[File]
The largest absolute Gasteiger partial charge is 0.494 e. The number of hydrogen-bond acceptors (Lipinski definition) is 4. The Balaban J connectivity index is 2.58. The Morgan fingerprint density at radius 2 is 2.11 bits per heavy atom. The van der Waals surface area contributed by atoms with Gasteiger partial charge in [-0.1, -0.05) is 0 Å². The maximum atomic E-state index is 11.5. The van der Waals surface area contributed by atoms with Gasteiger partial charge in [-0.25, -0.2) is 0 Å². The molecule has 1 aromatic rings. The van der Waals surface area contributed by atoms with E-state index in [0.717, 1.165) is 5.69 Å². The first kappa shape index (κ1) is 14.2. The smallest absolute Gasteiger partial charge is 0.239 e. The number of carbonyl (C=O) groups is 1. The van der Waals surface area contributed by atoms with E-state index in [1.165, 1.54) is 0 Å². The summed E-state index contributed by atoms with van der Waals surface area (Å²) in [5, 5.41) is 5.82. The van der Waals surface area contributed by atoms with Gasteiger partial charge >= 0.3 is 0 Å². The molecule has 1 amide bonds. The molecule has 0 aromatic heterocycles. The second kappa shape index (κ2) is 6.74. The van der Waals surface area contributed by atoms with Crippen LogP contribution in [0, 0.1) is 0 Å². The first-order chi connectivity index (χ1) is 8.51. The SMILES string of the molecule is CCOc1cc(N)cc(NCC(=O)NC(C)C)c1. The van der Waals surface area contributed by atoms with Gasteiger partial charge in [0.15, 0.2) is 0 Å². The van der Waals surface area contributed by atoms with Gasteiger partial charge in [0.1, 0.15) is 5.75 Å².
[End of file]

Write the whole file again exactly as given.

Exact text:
The largest absolute Gasteiger partial charge is 0.494 e. The number of hydrogen-bond acceptors (Lipinski definition) is 4. The Balaban J connectivity index is 2.58. The Morgan fingerprint density at radius 2 is 2.11 bits per heavy atom. The van der Waals surface area contributed by atoms with Gasteiger partial charge in [-0.1, -0.05) is 0 Å². The maximum atomic E-state index is 11.5. The van der Waals surface area contributed by atoms with Gasteiger partial charge in [-0.25, -0.2) is 0 Å². The molecule has 1 aromatic rings. The van der Waals surface area contributed by atoms with E-state index in [0.717, 1.165) is 5.69 Å². The first kappa shape index (κ1) is 14.2. The smallest absolute Gasteiger partial charge is 0.239 e. The number of carbonyl (C=O) groups is 1. The van der Waals surface area contributed by atoms with E-state index in [1.165, 1.54) is 0 Å². The summed E-state index contributed by atoms with van der Waals surface area (Å²) in [5, 5.41) is 5.82. The van der Waals surface area contributed by atoms with Gasteiger partial charge >= 0.3 is 0 Å². The molecule has 1 amide bonds. The molecule has 0 aromatic heterocycles. The second kappa shape index (κ2) is 6.74. The van der Waals surface area contributed by atoms with Crippen LogP contribution in [0, 0.1) is 0 Å². The first-order chi connectivity index (χ1) is 8.51. The SMILES string of the molecule is CCOc1cc(N)cc(NCC(=O)NC(C)C)c1. The van der Waals surface area contributed by atoms with Gasteiger partial charge in [0.15, 0.2) is 0 Å². The van der Waals surface area contributed by atoms with Gasteiger partial charge in [0.1, 0.15) is 5.75 Å².